IMF and World Bank Launch Quasi-Cryptocurrency To Better Understand Blockchain

Blockchain, News | April 15, 2019 By:

The International Monetary Fund (IMF) and the World Bank have partnered to launch a private blockchain and “quasi-cryptocurrency.”

The Financial Times (FT) reported last week that the two global financial agencies launched an asset, called “Learning Coin,” to better understand blockchain technology and how cryptocurrencies can be used. The asset is not a real cryptocurrency and has no monetary value, and will be accessible only within the IMF and World Bank. In addition, the agencies developed an app that will serve as a “hub for knowledge” where blogs, research, videos and presentations can be stored.

“The development of crypto-assets and distributed ledger technology is evolving rapidly, as is the amount of information (both neutral and vested) surrounding it,” the IMF said. “This is forcing central banks, regulators and financial institutions to recognize a growing knowledge gap between the legislators, policymakers, economists and the technology. This project begins to bridge that gap and form a strong knowledge base of the technology among IMF and World Bank staff.”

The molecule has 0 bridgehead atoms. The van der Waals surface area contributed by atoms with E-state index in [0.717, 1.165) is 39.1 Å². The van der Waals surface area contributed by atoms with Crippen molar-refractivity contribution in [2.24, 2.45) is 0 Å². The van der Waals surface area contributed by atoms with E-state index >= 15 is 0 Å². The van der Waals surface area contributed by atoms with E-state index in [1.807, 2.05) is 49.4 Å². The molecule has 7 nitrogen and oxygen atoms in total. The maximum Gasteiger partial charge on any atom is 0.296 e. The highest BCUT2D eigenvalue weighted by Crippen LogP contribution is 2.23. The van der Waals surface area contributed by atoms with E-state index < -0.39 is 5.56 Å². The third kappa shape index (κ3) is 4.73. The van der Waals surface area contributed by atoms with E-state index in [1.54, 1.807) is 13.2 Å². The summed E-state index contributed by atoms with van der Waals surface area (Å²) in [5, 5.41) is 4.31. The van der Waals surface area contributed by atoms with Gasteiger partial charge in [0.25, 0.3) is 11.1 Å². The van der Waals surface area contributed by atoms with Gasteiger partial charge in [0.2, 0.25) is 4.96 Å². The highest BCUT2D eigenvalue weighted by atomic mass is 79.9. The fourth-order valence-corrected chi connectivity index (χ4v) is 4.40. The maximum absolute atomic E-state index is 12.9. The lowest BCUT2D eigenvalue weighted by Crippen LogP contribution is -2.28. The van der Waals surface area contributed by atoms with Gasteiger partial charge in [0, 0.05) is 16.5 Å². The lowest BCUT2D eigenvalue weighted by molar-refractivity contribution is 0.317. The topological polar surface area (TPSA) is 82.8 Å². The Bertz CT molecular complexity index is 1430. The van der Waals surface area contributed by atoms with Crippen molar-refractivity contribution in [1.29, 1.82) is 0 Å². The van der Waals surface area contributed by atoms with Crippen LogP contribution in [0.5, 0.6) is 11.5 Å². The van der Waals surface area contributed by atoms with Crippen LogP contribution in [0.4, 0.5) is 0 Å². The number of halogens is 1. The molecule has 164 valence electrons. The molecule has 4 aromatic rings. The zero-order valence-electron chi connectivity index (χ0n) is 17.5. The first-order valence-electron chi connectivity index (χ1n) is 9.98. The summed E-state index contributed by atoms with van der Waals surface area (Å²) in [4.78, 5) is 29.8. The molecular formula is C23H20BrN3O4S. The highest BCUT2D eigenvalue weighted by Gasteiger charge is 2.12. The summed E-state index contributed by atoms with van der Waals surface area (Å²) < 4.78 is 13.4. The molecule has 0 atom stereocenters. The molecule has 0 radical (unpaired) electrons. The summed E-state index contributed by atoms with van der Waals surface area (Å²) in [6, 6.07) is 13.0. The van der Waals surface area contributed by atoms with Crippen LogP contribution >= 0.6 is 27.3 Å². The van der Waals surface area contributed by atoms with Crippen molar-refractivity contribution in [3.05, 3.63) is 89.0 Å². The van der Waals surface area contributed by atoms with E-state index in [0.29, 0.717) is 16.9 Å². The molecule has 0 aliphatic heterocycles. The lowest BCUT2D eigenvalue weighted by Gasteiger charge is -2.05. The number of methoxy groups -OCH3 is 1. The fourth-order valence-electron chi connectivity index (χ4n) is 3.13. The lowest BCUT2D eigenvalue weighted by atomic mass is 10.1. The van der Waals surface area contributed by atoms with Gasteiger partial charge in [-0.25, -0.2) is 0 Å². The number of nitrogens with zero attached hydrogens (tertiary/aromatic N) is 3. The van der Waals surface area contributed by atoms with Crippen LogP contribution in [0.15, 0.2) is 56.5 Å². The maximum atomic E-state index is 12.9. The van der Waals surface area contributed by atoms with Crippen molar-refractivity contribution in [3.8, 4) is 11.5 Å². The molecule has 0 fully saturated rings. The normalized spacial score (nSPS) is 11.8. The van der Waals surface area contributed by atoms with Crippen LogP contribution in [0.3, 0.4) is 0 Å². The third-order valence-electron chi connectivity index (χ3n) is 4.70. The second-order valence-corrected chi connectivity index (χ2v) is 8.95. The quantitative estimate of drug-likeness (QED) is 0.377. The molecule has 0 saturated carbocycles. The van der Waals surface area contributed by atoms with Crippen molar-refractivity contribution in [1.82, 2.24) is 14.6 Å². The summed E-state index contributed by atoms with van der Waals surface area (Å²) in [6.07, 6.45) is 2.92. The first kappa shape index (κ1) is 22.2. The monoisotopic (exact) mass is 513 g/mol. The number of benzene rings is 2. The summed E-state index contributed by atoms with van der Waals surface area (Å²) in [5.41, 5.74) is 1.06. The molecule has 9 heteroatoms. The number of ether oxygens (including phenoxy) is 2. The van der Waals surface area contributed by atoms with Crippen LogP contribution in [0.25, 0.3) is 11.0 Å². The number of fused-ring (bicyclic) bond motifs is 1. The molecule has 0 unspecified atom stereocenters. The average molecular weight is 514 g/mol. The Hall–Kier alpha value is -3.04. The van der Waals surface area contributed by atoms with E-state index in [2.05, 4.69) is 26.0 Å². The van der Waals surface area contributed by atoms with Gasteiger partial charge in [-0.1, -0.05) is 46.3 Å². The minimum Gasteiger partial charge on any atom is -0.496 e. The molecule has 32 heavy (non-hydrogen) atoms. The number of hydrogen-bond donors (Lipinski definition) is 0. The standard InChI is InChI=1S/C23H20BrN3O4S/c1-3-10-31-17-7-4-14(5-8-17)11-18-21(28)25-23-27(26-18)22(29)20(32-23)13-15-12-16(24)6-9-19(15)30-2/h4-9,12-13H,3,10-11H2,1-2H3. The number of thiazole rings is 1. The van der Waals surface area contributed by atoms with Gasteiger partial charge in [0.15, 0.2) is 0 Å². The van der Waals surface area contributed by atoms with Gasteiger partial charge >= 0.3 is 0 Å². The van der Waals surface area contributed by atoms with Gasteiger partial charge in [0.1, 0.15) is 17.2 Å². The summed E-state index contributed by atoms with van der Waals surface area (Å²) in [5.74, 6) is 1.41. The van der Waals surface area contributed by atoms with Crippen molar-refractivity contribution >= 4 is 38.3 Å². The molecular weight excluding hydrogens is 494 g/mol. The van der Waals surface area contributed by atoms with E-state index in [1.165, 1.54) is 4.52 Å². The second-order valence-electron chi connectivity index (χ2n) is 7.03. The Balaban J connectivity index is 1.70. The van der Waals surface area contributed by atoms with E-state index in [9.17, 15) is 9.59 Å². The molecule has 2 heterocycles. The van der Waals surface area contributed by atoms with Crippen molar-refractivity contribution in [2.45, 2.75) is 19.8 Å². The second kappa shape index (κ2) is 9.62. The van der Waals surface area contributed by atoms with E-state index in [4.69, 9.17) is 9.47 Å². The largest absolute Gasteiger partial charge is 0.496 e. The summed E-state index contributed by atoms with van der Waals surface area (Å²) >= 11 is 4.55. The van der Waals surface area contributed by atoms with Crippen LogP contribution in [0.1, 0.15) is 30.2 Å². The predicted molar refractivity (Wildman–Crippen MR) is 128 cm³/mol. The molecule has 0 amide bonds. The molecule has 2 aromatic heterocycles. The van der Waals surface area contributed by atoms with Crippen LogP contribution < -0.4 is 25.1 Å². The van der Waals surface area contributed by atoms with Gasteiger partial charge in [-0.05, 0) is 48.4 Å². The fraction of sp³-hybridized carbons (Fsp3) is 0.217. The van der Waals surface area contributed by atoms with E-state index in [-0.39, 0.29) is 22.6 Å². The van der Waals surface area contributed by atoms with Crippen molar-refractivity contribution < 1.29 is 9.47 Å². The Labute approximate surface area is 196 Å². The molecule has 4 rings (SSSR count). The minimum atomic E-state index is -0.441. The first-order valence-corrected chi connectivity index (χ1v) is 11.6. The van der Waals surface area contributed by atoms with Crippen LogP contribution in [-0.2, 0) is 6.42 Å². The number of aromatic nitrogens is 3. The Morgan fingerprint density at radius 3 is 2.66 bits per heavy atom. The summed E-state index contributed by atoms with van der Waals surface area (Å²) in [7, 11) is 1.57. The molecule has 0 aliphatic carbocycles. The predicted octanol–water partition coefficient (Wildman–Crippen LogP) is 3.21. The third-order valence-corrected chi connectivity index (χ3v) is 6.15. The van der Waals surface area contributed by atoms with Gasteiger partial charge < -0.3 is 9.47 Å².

Learning Coin has reportedly helped the staff of the Washington-based financial agencies familiarize themselves with the principles and concepts related to distributed ledgers, crypto assets, smart contracts, and associated challenges like money laundering. World Bank and IMF staff will earn Learning Coins in exchange for achieving educational milestones. Token holders can then redeem the coins for some “real-life” rewards.

The news about Learning Coin came days after IMF managing director Christine Lagarde warned that cryptocurrencies could act as a catalyst to shake up the banking system.

“I think the role of the disruptors and anything that is using distributed ledger technology, whether you call it crypto, assets, currencies, or whatever … that is clearly shaking the system,” Lagarde said, adding that “we don’t want innovation that would shake the system so much that we would lose the stability that is needed.”